The quest for the expression of true time has always fired the imagination of master watchmakers, while the combination of horological complications competes with the most advanced technologies. With this fascinating new model, the Masters Grandes Complications collections offers an open window on spheres of celestial accuracy.
Whereas mathematicians and astronomers have striven from ancient times to the present day to determine the equation of time with amazing accuracy by means of ultra-complex calculations, devotees of Daniel Roth wristwatches can now evaluate the difference between mean solar time and true solar time whenever they wish at a mere glance.
First presented in 2004, made entirely in-house and based on a self-winding movement, this model has been entirely updated in 2007 to reflect the classic and contemporary lines of the Daniel Roth collections. This model features a perpetual calendar with the moon phase at 6 o’clock. There are two opposite indicators: between 10 and 11 o’clock, an indicator showing the difference between actual time and the time calculated by means of the time equation; and between 1 and 2 o’clock, an indicator of the number of days of the month in progress, based on an operating system patented by Daniel Roth. Introduced in 2007, the Perpetual Calendar Equation of Time offers five complications enriching the same movement and naturally finds its place in the Daniel Roth prestige collection of Masters Grandes Complications. The offset hour and minute indication is accompanied by a perpetual calendar and displays of the leap years, the moon phases, the equation of time and number of days of the month. All these complications are driven by a self-winding movement with a 44-hour power reserve.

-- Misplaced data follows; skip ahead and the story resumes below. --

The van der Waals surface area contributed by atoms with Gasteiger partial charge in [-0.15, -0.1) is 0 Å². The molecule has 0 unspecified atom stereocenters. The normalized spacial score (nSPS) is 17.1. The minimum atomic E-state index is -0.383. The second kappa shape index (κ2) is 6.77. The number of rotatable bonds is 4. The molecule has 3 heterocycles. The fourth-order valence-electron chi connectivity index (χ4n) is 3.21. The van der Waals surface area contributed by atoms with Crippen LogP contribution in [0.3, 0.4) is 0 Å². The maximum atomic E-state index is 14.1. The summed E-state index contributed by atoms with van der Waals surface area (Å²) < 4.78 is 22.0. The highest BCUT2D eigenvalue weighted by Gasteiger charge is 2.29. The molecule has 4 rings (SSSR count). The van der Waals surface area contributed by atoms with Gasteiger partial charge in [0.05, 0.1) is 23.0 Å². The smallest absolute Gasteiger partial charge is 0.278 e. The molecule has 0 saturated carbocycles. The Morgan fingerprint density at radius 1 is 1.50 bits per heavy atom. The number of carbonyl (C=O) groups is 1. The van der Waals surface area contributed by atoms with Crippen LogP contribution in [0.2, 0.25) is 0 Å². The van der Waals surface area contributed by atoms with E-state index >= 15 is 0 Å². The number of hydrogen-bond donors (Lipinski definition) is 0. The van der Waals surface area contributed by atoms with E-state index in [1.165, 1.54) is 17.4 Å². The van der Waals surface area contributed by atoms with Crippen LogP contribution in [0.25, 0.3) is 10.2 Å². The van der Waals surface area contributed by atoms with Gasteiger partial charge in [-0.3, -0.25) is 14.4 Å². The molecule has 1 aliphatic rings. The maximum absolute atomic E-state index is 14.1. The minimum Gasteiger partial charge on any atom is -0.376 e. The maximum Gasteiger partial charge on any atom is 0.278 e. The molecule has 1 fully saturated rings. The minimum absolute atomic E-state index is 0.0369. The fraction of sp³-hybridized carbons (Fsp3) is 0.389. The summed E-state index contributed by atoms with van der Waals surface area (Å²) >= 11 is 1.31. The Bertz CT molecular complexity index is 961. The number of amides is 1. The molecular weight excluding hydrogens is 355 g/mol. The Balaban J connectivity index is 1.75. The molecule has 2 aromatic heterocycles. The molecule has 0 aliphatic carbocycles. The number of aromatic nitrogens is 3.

In 2004, when this model was first presented, the Daniel Roth master-watchmakers already proved that they were undaunted by any technical challenge or combination of complications. In 2007, this Haute Horlogerie timepiece once again projects an image that is at once classical and contemporary, entirely in harmony with the new Daniel Roth aesthetics imbued with technical complexity and sophisticated elegance.
The 18-carat gold dial base with its spiral guilloché motif features three overlapping brush-finished counters, also in 18-carat gold; a minute circle with snailed finish; as well as a partial hour indication on a white mother-of-pearl plate showing the elongated Roman hour numerals between 10 and 2 o’clock. The first segment, located between 10 and 11 o’clock, shows the owner of this watch the difference between mean solar time and true solar time.
This complex mechanism calculates and represents solar time throughout the year, with a difference that reaches its extremes on February 11th (approximately +14 minutes) and November 4th (approximately -16 minutes). Another segment between 1 and 2 o’clock indicates the number of days of the month. The brand has filed a technical patent for this distinctive and highly legible indication.